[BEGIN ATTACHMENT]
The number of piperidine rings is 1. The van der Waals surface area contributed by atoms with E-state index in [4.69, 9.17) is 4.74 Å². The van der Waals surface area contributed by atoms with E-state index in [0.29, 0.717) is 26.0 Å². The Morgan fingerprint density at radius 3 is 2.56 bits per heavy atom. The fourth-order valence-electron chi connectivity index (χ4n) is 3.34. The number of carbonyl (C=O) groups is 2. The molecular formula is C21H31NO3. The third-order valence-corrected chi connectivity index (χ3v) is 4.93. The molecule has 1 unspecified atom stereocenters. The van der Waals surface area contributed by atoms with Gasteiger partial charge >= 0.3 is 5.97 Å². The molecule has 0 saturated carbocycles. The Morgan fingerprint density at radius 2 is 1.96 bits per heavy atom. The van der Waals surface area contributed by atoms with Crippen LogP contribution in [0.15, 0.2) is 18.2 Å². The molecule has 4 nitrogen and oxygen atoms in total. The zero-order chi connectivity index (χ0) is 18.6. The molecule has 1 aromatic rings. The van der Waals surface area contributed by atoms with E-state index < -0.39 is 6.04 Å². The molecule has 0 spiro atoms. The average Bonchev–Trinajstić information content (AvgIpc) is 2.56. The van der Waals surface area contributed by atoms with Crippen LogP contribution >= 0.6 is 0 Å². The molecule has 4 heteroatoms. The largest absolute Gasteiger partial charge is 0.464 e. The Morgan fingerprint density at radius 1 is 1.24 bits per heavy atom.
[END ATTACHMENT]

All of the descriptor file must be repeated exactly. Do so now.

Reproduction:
The number of piperidine rings is 1. The van der Waals surface area contributed by atoms with E-state index in [4.69, 9.17) is 4.74 Å². The van der Waals surface area contributed by atoms with E-state index in [0.29, 0.717) is 26.0 Å². The Morgan fingerprint density at radius 3 is 2.56 bits per heavy atom. The fourth-order valence-electron chi connectivity index (χ4n) is 3.34. The number of carbonyl (C=O) groups is 2. The molecular formula is C21H31NO3. The third-order valence-corrected chi connectivity index (χ3v) is 4.93. The molecule has 1 unspecified atom stereocenters. The van der Waals surface area contributed by atoms with Gasteiger partial charge >= 0.3 is 5.97 Å². The molecule has 0 saturated carbocycles. The Morgan fingerprint density at radius 2 is 1.96 bits per heavy atom. The van der Waals surface area contributed by atoms with Crippen LogP contribution in [0.15, 0.2) is 18.2 Å². The molecule has 4 nitrogen and oxygen atoms in total. The zero-order chi connectivity index (χ0) is 18.6. The molecule has 1 aromatic rings. The van der Waals surface area contributed by atoms with E-state index < -0.39 is 6.04 Å². The molecule has 0 spiro atoms. The average Bonchev–Trinajstić information content (AvgIpc) is 2.56. The van der Waals surface area contributed by atoms with Crippen LogP contribution >= 0.6 is 0 Å². The molecule has 4 heteroatoms. The largest absolute Gasteiger partial charge is 0.464 e. The Morgan fingerprint density at radius 1 is 1.24 bits per heavy atom.